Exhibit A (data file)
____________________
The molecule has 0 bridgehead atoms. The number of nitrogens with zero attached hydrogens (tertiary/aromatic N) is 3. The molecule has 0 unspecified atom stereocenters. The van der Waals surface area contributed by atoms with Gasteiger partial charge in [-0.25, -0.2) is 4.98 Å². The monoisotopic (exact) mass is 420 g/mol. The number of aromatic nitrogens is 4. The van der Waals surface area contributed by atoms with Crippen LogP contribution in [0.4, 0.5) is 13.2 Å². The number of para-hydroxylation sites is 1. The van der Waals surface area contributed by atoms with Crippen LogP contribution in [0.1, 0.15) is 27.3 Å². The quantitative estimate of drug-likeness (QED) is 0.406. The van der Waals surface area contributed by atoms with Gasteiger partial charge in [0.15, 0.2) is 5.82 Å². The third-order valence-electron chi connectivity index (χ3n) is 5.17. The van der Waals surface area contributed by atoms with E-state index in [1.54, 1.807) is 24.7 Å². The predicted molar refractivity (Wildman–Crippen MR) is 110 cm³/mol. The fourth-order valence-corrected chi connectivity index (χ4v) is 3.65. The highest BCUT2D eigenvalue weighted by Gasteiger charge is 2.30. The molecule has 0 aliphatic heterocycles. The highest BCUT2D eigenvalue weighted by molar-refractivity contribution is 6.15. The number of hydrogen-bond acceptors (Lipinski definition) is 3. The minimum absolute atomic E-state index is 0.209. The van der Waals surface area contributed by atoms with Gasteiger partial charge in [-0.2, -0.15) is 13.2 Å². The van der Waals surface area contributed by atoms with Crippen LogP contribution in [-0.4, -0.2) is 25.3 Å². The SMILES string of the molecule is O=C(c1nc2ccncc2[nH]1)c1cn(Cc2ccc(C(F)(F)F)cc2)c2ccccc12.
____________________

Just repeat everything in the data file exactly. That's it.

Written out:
The molecule has 0 bridgehead atoms. The number of nitrogens with zero attached hydrogens (tertiary/aromatic N) is 3. The molecule has 0 unspecified atom stereocenters. The van der Waals surface area contributed by atoms with Gasteiger partial charge in [-0.25, -0.2) is 4.98 Å². The monoisotopic (exact) mass is 420 g/mol. The number of aromatic nitrogens is 4. The van der Waals surface area contributed by atoms with Crippen LogP contribution in [0.4, 0.5) is 13.2 Å². The number of para-hydroxylation sites is 1. The van der Waals surface area contributed by atoms with Crippen LogP contribution in [0.1, 0.15) is 27.3 Å². The quantitative estimate of drug-likeness (QED) is 0.406. The van der Waals surface area contributed by atoms with Gasteiger partial charge in [0.15, 0.2) is 5.82 Å². The third-order valence-electron chi connectivity index (χ3n) is 5.17. The van der Waals surface area contributed by atoms with E-state index in [1.54, 1.807) is 24.7 Å². The predicted molar refractivity (Wildman–Crippen MR) is 110 cm³/mol. The fourth-order valence-corrected chi connectivity index (χ4v) is 3.65. The highest BCUT2D eigenvalue weighted by Gasteiger charge is 2.30. The molecule has 0 aliphatic heterocycles. The highest BCUT2D eigenvalue weighted by molar-refractivity contribution is 6.15. The number of hydrogen-bond acceptors (Lipinski definition) is 3. The minimum absolute atomic E-state index is 0.209. The van der Waals surface area contributed by atoms with Gasteiger partial charge in [-0.2, -0.15) is 13.2 Å². The van der Waals surface area contributed by atoms with Crippen LogP contribution in [-0.4, -0.2) is 25.3 Å². The SMILES string of the molecule is O=C(c1nc2ccncc2[nH]1)c1cn(Cc2ccc(C(F)(F)F)cc2)c2ccccc12.